Q & A
Someone I know online keeps asking me to send them naked images, are they just being nice to me to take advantage or use me?
No one should ever make you feel forced into sending or sharing anything that you don’t feel comfortable with. If it’s someone you like, and they like you, they should understand that you’re not happy about doing this.
It is enough for you to say no, once. If they keep asking, they are not being respectful.
Some people like to say no by sending something funny back. Download the Zipit app from Childline to get loads of funny photos you can send.
If it’s someone you’ve never met face-to-face then it’s safest to ignore or block them, tell an adult you trust, and report the person to CEOP. It is illegal for an adult to ask a young person to send them a nude image or video. If an adult is asking you to share nude images, it’s important that you seek help. Report it to CEOP – a specialist child protection advisor will be able to support you.
I am gay. Where can I go online to meet other gay people and get support?
The best places to go for support and connect with people with similar experiences to yours are organisations which support LGBT young people.
You can talk to someone at Young Stonewall for advice on things relating to being gay, lesbian or bisexual. Call them on 08000 502020, email them at email@example.com or visit their website for more information - www.youngstonewall.org.uk. There's support for transgender young people at Mermaids.
LGBT Youth Scotlandalso have some great advice and information for lesbian, gay, bisexual and transgender young people throughout the UK, with additional information about services based in Scotland. Call them on 0131 555 3940 or visit their website for more informationwww.lgbtyouth.org.uk.
Childline have message boards on sexuality and gender identity for young people to share their experiences, and get support from other young people in similar situations. Childline also has further information and advice for young people about sexual orientation and gender identity.
I’ve met someone online, we get on really well and it feels like they really understand me. We talk for hours every night and we share everything with each other. They’ve now suggested we meet up. What should I do?
Chatting to people online can be fun and exciting. Most people online are genuine, but some people do lie about who they are, and try to build relationships with people online with the intention of taking advantage of them in real life.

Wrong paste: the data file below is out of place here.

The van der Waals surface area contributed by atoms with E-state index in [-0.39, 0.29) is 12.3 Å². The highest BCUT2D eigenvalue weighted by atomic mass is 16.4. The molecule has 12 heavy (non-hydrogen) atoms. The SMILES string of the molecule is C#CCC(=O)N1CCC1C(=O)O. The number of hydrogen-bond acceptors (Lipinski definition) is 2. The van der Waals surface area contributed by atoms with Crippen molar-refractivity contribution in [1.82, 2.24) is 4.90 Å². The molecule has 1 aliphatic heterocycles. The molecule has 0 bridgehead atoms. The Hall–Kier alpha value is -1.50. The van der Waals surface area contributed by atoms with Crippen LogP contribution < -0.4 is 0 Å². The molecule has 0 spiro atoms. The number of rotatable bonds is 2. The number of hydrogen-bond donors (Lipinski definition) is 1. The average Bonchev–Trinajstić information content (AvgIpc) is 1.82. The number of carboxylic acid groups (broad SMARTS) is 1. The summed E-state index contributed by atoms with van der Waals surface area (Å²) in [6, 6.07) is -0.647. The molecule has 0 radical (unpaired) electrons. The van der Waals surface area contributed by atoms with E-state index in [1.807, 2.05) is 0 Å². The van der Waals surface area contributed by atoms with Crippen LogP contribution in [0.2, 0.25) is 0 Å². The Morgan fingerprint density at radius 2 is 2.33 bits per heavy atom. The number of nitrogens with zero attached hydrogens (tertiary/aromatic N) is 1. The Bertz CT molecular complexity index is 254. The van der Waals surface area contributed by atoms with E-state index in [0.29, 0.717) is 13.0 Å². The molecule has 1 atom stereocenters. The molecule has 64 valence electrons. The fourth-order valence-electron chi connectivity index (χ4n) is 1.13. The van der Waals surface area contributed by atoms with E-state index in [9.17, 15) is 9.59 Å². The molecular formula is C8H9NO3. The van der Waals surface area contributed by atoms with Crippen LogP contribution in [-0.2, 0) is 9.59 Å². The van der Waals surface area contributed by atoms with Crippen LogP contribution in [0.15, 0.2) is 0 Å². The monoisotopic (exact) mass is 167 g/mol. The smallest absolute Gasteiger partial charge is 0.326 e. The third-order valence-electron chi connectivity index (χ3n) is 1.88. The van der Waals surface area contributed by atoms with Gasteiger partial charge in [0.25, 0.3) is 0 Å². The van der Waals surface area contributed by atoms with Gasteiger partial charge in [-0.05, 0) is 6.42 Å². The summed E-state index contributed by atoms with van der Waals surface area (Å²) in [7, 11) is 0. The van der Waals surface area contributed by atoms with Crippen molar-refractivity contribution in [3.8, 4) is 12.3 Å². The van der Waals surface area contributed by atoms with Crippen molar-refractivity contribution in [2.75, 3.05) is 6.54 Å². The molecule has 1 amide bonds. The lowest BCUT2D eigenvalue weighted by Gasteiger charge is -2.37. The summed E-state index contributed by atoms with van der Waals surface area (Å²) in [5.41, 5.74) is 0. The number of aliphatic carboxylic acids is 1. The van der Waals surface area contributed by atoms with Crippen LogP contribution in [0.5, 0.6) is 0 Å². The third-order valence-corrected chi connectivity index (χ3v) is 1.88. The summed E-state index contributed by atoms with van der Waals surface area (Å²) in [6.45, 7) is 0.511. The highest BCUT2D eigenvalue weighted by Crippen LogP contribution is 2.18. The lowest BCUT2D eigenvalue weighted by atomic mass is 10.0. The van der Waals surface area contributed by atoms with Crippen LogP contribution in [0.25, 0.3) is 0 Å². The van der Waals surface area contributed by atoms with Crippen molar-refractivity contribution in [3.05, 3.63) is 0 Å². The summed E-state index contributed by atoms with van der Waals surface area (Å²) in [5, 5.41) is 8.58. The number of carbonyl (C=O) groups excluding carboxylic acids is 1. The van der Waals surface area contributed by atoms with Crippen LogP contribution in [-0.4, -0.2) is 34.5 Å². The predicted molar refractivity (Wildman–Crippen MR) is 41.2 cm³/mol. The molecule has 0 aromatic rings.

It is not safe to meet up with someone you have met online.
If despite this, you do decide to meet up with someone you have met online, you should always go with an adult you trust (like a parent or carer) and meet in a public place.
If you're worried about your safety or think you are in danger you should call 999.
Can I use dating sites and apps if I’m under 18?
Most well-known dating sites are for over 18s only, due to the risks associated with meeting strangers.
Those sites which do exist for young people under the age of 18 may not be genuine websites and may potentially be phishing for your personal information. It is not advisable to use any online dating sites when you are under 18 years old.
It is illegal for an adult to engage in sexual chat or sexual activity with a child. It is only the adult who is responsible for the crime; it is never the child’s fault. If you are worried about something that has happened on an online dating site or another kind of app or site, tell an adult you trust, talk to Childline or report to CEOP. Remember, it is not your fault.
I sent a naked picture of myself to someone I met online and they said they’d send it to all my friends if I don’t send them more. What can I do?
Don’t panic. There is lots of help and support you can access.
If someone is threatening you in this way, they are committing a serious crime. Tell an adult you trust, or report what is happening to CEOP. CEOP will help you, and we will not blame you or judge you in any way. We deal with lots of cases like this.
If you need to talk to someone but aren’t ready to tell someone you know, you could also talk to a counsellor at Childline, at any time of day or night, on 0800 11 11 or online.
Most often, the person making these threats will not share the pictures, even when they have threatened to. It’s important not to send any more pictures, and better not to respond to the person who is threatening you.
Learn more about how to get help if you are worried.